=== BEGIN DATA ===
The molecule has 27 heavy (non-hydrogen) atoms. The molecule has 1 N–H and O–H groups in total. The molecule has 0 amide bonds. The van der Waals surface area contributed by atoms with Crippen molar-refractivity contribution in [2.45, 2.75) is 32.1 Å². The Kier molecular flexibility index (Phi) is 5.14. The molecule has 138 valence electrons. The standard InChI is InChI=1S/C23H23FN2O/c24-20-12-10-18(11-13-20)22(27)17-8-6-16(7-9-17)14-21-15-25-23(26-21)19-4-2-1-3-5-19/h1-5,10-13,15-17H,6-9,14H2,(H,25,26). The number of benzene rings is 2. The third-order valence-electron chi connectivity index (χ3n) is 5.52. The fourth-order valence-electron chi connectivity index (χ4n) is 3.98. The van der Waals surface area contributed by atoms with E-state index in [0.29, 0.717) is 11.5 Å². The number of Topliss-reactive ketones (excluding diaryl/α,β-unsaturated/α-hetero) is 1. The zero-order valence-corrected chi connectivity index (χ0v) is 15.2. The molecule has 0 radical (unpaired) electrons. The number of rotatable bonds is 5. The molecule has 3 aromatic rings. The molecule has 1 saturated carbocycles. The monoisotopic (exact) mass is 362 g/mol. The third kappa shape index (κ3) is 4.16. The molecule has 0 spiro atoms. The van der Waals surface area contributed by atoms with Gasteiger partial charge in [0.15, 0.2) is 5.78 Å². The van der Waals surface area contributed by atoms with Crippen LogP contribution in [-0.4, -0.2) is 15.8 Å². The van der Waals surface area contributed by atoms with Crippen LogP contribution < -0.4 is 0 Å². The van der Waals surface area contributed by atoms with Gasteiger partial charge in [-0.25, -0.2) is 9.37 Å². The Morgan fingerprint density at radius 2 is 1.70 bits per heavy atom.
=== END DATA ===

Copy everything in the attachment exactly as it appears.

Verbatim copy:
The molecule has 27 heavy (non-hydrogen) atoms. The molecule has 1 N–H and O–H groups in total. The molecule has 0 amide bonds. The van der Waals surface area contributed by atoms with Crippen molar-refractivity contribution in [2.45, 2.75) is 32.1 Å². The Kier molecular flexibility index (Phi) is 5.14. The molecule has 138 valence electrons. The standard InChI is InChI=1S/C23H23FN2O/c24-20-12-10-18(11-13-20)22(27)17-8-6-16(7-9-17)14-21-15-25-23(26-21)19-4-2-1-3-5-19/h1-5,10-13,15-17H,6-9,14H2,(H,25,26). The number of benzene rings is 2. The third-order valence-electron chi connectivity index (χ3n) is 5.52. The fourth-order valence-electron chi connectivity index (χ4n) is 3.98. The van der Waals surface area contributed by atoms with E-state index in [0.29, 0.717) is 11.5 Å². The number of Topliss-reactive ketones (excluding diaryl/α,β-unsaturated/α-hetero) is 1. The zero-order valence-corrected chi connectivity index (χ0v) is 15.2. The molecule has 0 radical (unpaired) electrons. The number of rotatable bonds is 5. The molecule has 3 aromatic rings. The molecule has 1 saturated carbocycles. The monoisotopic (exact) mass is 362 g/mol. The third kappa shape index (κ3) is 4.16. The molecule has 0 spiro atoms. The van der Waals surface area contributed by atoms with Gasteiger partial charge in [0.15, 0.2) is 5.78 Å². The van der Waals surface area contributed by atoms with Crippen LogP contribution in [-0.4, -0.2) is 15.8 Å². The van der Waals surface area contributed by atoms with Crippen LogP contribution < -0.4 is 0 Å². The van der Waals surface area contributed by atoms with Gasteiger partial charge in [-0.25, -0.2) is 9.37 Å². The Morgan fingerprint density at radius 2 is 1.70 bits per heavy atom.